Llandeilo churchyard describes a curious shape, part angular but with a distinctive curve on the north-east. There is no evidence for modifications to its form, yet its present shape is surely not original. It occupies reasonably level ground though there is a slight slope to the south, and beyond the boundary the ground drops away southwards and eastwards to a tributary of the Wye.

Except for its perimeter it is well-maintained and is still used for burial.

Boundary: consists of a well-made drystone wall, incorporating large slabs of rock. Debris has been piled up against the inner face of the wall, giving the impression that the interior is raised, and possibly disguising an earlier bank.

Monuments: these are spread all over the southern part of the churchyard, but are not densely packed except for one or two localised groups. 18thC gravestones lie to the south of the chancel and there are others scattered around including one of 1746. North of the church there is no trace of graves, though there is the fine graveslab of 1708 leaning against the nave wall.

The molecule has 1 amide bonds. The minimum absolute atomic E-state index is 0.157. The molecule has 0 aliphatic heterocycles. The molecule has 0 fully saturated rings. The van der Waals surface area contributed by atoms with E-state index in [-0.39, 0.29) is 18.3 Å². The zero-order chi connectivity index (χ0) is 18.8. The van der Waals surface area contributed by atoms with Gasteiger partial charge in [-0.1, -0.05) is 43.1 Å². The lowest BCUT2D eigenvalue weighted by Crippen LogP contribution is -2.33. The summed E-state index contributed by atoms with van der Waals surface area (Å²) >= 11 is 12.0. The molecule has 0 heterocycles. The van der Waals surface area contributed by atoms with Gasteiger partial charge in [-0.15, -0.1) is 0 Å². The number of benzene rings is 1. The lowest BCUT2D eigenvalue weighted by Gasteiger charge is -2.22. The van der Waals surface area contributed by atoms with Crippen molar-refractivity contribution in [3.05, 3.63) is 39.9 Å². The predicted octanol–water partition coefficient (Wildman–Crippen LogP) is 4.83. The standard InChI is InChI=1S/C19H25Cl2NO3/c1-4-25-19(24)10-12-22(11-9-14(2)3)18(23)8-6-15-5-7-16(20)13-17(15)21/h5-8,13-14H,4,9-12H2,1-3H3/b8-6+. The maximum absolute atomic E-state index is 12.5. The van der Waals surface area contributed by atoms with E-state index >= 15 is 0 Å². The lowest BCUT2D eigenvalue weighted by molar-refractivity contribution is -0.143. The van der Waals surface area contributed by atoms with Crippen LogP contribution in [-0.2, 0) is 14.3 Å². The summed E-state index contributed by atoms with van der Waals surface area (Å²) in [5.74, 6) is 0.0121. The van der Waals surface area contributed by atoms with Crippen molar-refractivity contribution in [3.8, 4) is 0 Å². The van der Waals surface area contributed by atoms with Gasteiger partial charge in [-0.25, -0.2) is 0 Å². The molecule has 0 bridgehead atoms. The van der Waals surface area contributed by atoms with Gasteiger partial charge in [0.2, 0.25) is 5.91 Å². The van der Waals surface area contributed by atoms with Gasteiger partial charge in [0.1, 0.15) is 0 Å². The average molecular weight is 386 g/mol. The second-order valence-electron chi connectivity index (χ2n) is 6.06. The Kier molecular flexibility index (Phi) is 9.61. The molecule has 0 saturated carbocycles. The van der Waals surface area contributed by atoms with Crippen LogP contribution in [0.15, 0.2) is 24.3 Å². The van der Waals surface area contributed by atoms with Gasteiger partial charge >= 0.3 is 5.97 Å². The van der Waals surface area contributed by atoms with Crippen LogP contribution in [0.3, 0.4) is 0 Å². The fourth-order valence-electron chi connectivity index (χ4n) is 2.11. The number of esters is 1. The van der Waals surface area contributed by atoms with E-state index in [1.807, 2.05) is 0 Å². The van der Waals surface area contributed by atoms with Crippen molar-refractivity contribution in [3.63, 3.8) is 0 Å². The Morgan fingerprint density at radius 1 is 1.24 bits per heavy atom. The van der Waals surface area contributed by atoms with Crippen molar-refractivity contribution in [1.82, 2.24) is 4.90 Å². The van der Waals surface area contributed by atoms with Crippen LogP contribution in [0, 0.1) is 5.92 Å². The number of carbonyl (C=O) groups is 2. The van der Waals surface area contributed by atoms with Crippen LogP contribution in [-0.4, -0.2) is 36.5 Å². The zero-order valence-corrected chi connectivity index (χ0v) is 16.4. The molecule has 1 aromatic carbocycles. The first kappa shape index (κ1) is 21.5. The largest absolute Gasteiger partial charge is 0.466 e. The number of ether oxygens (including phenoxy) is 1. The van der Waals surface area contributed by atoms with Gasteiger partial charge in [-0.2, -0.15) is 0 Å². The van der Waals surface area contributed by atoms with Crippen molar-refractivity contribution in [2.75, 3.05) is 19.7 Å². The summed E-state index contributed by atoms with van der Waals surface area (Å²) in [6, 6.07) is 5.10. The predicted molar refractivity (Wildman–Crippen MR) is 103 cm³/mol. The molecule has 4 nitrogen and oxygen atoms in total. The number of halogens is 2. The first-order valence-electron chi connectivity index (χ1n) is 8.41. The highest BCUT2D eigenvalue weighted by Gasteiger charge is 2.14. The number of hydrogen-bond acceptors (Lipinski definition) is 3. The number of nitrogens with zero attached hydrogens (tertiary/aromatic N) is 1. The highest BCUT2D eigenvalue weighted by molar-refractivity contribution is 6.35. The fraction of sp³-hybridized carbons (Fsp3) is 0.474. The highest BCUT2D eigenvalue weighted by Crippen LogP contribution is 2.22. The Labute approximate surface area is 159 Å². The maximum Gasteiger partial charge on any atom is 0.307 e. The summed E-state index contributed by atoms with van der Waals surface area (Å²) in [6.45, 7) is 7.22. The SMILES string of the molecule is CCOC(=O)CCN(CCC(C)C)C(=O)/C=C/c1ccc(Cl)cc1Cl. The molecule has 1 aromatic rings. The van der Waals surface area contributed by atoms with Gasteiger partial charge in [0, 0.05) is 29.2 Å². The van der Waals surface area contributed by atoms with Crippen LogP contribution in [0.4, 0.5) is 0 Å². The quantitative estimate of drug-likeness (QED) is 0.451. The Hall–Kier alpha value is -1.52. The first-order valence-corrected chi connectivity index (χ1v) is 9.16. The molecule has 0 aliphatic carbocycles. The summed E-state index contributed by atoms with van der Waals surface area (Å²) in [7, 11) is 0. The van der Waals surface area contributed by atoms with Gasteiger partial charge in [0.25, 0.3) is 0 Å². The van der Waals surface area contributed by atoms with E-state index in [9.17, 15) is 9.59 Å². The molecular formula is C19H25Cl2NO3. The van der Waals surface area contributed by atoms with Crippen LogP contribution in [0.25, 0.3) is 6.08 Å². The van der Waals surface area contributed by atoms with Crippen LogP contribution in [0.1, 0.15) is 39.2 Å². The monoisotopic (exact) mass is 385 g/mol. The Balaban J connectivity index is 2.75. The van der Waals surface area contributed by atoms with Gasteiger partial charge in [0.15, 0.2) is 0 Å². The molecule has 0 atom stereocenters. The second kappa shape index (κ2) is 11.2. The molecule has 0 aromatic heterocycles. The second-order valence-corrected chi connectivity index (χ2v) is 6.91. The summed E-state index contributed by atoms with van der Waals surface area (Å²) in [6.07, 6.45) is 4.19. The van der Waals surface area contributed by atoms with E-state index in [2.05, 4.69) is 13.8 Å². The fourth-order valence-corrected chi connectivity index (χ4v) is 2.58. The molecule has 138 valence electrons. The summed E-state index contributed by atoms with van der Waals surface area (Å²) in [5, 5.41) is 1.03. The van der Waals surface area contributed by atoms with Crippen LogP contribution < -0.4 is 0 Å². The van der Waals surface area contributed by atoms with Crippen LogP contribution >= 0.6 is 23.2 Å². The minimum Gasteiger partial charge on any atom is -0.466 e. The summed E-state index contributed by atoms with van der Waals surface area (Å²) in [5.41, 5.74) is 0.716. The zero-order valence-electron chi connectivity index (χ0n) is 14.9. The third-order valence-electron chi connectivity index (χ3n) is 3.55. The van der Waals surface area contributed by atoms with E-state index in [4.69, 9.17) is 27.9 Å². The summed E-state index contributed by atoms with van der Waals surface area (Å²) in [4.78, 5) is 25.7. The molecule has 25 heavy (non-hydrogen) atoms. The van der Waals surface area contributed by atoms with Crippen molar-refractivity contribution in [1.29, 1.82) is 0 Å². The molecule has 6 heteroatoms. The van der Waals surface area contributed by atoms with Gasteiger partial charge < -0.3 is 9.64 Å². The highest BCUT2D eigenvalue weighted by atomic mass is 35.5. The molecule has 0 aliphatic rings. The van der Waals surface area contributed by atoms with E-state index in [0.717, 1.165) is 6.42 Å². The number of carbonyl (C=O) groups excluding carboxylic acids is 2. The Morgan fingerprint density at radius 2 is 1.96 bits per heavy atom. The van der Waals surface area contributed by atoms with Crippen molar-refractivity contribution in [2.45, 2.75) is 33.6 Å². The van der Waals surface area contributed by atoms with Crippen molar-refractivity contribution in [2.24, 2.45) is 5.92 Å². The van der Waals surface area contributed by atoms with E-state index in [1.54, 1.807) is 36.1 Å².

Furniture: none noted.

Earthworks: minor undulations within the churchyard appear to be of no great significance.

Ancillary features: main entrance from south east consists of double wooden gates and a kissing gate, and there is a metal kissing gate on the west side; both have paving slab paths to the porch. A wooden field gate is set in the northern corner.

Vegetation: three large yews are set randomly in the southern half of the yard, and there are deciduous trees around the perimeter.

Sources consulted

CPAT Field Visit: 19 October 1995
Crossley and Ridgway 1949, 240
Davies 1905, 255
Faculty 1896: NLW/SD/F/261
Haslam 1979, 246


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Please note that many rural churches are closed to the public at certain times. It is advisable to check when the church will be open before visiting. Information about access, or how to contact parish clergy, can often be obtained from the relevant Diocesan Office which can be found through the Church in Wales website. Further information about Llandeilo Graban Church may also be found on the Swansea and Brecon Diocese website.


The CPAT Radnorshire Churches Survey Project was funded by Cadw as part of an all Wales survey of medieval parish churches.

This HTML page has been generated from the Cadw Churches Survey database & CPAT's Regional Historic Environment Record - 17/07/2007 ( 22:02:45 ).
Further information about this and other churches surveyed is available from the Regional Historic Environment Record, Clwyd Powys Archaeological Trust, Curatorial Section, 41 Broad Street, Welshpool, Powys, SY21 7RR tel - (01938) 553670, fax - (01938) 552179, email - chrismartin@cpat.org.uk, website - www.cpat.org.uk.